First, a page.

Failing Grade for Ford Motor Q1 Earnings on Ford Financial Challenges

Can Ford CEO Hackett, well, hack it?

Ford Motor Q1 earnings before interest and taxes (EBIT) of 5.2% are down 1.2% from Q1 of 2017. It is currently trading at ~$11 with a 5% yield. This reinforces the widespread skepticism on Wall Street about its alleged streamlining, consolidation and cost cutting. The wisdom of abandoning the car business to compete in a nebulous “mobility company” in industry jargon is also in play. Ford Out of Car Biz? 2019 Fusion Debuts in New York; Ford Places $1B Bet in Argo AI on Autonomous Vehicles

No wonder existing shareholders are restless after record industry sales years in the U.S., a booming Chinese market that is now the world’s largest, and a recovery of sales in the EU. During this time of strong global markets that Ford Motor is well established in, Ford revenue in Q1 of $42 billion was up $2.9 billion year-over-year – but meager returns continue. Ford Proxy – Shareholders Want Political Spending Info

Stockholders and Wall Street are skeptical of Ford investor relations “happy talk.” Ford now claims that the company can slash an additional $11.5 billion via cost and efficiency programs in what looks to be a difficult slog to the promised, but still weak 8% EBIT by 2020.

This 8% automotive operating margin is normally obtained or surpassed by offshore automakers year in, year out. It gets worse when you consider Ford Motor costs have grown as fast as revenue; Grimmer still when capital spending has grown even faster. Some think the company can’t survive the next downturn – if it’s bad enough, or deep, deep pocket Google’s entry into the mobility business this year.

Ford Motor is investing $1 billion during the next five years in Argo AI, a startup company with robotics experience and artificial intelligence software, in a claimed attempt to advance its autonomous vehicles programs. Founded by former Google and Uber leaders, Argo AI will include roboticists and engineers from inside and outside of Ford working to develop a new software platform for Ford’s fully autonomous vehicle coming in 2021. Ford Forms Smart Mobility Subsidiary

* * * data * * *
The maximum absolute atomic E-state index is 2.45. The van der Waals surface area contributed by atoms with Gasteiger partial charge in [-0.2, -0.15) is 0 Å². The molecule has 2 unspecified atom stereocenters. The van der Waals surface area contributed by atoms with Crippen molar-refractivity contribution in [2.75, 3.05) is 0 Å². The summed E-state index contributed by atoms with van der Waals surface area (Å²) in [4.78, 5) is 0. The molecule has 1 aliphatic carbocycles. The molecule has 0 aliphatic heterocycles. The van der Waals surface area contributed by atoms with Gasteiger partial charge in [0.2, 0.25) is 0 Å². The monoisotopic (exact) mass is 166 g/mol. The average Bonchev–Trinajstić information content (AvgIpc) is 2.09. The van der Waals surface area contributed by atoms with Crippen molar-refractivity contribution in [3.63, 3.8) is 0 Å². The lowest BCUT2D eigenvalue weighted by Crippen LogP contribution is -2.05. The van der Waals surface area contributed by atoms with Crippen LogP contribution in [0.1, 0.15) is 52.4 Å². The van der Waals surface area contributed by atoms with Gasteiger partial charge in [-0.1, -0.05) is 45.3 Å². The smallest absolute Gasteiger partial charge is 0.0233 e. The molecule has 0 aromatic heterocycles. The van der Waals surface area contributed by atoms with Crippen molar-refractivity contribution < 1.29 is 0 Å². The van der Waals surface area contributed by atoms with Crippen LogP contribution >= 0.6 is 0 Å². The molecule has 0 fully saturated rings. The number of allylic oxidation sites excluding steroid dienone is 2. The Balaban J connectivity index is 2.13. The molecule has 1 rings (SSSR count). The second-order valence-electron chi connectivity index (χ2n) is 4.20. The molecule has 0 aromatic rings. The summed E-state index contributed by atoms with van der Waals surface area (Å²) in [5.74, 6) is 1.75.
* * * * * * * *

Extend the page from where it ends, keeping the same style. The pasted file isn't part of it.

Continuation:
Fusion of What?

The Fusion introduced last month is a rolling contradiction to Ford’s announcement last fall that it is vacating the car business and relocating scarce capital to becoming that emerging and rampant auto cliché – a mobility provider.

Is this true? Well only partially, one hopes. Surely variations of the platform – as crossovers, station wagons or whatever can be recycled – and not just in Mexico where Fusion is assembled – are planned. The product planning is without doubt challenging given a backdrop of President Trump’s (himself a limited edition or short-cycled product one hopes) incoherent nit-twits on trade, tariffs and regional agreements. “Cars” remain a threatened species at Ford though, as noted.

Talking up the stock hasn’t worked. (General Motors has similar problems on Wall Street with criticism of its management and returns.) Executive turnover doesn’t help Ford either. The next opportunity to see if Ford has a pulse is to look at April and year-to-date sales in the U.S. this week. Ford Motor Shakes Up Senior Management During Sexual Harassment Debacle; Me Too? Raj Nair, President North America, Fired by Ford


About Ken Zino

Ken Zino is an auto industry veteran with global experience in print, broadcast and electronic media. He has auto testing, marketing, public relations and communications expertise garnered while working in Asia, Europe and the U.S.
This entry was posted in autonomous vehicles, financial results, news analysis and tagged , , , , , . Bookmark the permalink.

Leave a Reply

Your email address will not be published. Required fields are marked *